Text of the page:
Media in the Global World.
CCMS714/ CCMS 814
The Media in the Global World provides an intriguing insight into the current status of communication. Positive and negative attributes of globalisation are presented in class and provide students with the opportunity to construct their own interpretations of the phenomenon. Students are encouraged to position themselves in the global landscape of communications and discuss how this affects them as both individuals and as part of a larger community. Issues such as the digital divide, media diversity and the role of globalisation in the media are explored.
Media in the Global World explores the fascinating movement of information and communication across the globe. ‘Globalisation’ here refers to technical, economic, cultural and political changes being experienced across the world. This course examines all four aspects, providing a holistic overview of the most important developments in the communication landscape of the twenty-first century. This is an excellent course for those graduate candidates who enjoyed the Political Economy Course at the undergraduate level.
The media and information and communication technologies (ICTs) are deeply implicated in the process of globalisation, both as agents of changes, and as the result of those changes. Massive and rapidly developing research in these areas alters the balance of power on a macro-scale, and the way we live our lives and interact with our fellow human beings on the micro-scale. Advances in communication technology have led to the erosion of local boundaries and made for interconnection on a world scale, resulting in what Manuel Castells has referred to as the ‘networked society’. The Internet, which allows for transnational and borderless distribution infrastructure for media, is part of this, but there are other enormously important elements as well – the interchange of satellite transmissions and the backbone of fibre optic networks form the ‘hardware’ of this revolution; while the equally complex exchanges (and blockages) of world news, information and entertainment programming are the ‘software’.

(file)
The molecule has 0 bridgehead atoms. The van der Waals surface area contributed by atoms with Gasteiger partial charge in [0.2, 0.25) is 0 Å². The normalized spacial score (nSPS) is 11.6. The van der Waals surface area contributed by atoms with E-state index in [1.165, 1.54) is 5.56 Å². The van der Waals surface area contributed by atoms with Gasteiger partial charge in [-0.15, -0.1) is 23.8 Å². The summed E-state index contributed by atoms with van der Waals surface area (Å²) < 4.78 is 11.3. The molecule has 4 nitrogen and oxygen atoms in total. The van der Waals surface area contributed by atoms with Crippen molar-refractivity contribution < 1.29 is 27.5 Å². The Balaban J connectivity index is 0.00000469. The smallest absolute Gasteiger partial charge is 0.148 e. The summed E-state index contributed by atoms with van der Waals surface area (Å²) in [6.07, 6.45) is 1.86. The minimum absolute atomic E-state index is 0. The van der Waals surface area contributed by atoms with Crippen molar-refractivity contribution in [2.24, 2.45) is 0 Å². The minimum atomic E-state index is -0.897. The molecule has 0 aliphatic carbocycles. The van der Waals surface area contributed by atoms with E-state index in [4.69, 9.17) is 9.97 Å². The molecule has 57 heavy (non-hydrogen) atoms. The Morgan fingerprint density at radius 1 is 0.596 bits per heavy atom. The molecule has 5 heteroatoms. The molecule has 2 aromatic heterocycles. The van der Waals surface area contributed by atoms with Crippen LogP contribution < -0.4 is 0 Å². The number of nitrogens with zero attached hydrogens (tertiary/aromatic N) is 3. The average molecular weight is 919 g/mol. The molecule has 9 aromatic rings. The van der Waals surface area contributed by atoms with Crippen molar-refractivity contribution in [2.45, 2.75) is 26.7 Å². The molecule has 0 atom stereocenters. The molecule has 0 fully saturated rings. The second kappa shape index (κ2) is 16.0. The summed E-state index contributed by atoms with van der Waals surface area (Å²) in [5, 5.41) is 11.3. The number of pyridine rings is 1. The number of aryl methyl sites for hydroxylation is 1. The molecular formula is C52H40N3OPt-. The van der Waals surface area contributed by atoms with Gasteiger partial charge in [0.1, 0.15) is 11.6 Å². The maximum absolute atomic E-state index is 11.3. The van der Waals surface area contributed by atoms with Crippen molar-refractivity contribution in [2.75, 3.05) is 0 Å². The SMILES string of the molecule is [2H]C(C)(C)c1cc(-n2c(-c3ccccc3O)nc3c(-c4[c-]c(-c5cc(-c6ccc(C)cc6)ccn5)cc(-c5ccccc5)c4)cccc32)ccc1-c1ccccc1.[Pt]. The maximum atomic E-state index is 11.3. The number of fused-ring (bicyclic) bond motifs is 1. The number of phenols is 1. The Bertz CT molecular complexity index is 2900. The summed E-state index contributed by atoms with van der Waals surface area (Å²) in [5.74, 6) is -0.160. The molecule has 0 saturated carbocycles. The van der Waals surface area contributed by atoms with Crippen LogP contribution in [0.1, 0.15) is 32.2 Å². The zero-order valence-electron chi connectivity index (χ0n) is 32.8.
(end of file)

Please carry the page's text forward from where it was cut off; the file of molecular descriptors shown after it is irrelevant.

The World Summit on the Information Society (WSIS), a two-part global meeting held in the Geneva (2003) and Tunis (2005), provided the most comprehensive and up-to-date mapping of the world’s communication achievements, potentials and short comings. In the post-WSIS period, research is focused not only on bridging the ‘digital divide’ between rich and poor nations, but on assessing the impact of all forms of media and ICTs on states, inter-state protocols and the everyday lives of real people.
The course will follow the debates of the international SAGE Journal: Global Media and Communication. The course leader is part of the International Advisory Board of this journal.
As a contribution to an on-going research initiative, students will be encouraged to consider writing up a ‘mediagraphy’. In this project, candidates will document an aspect of the changing communications environment experienced by their families over three generations, thus exploring the ways in which the relationship between media and globalisation work in practice and experience.
There are six themes in the course.
- What is globalisation?
- The role of media in globalisation
- The ‘digital divide’ and national ‘infostates’
- Diversity: language, culture and local knowledge
- From the ‘Information Society’ to the ‘Knowledge Society’
- The World Summit on the Information Society – from Access to Participation
- Research opportunities – writing a mediagraphy
The course will be assessed through two projects: one covering the literature and secondary sources (40%), and one as a mini-project covering a pertinent aspect of media and globalisation (60%). Both assessment projects will be forwarded to an external examiner for moderation.
The methodology of the course will utilize student presentations alternating with formal presentations by the course leader. A Chatroom facility will be established on the Innerweb for class use. Participants will be encouraged to share resources, experiences and insights. The Course Reader is supplemented with a CD of opensource material.
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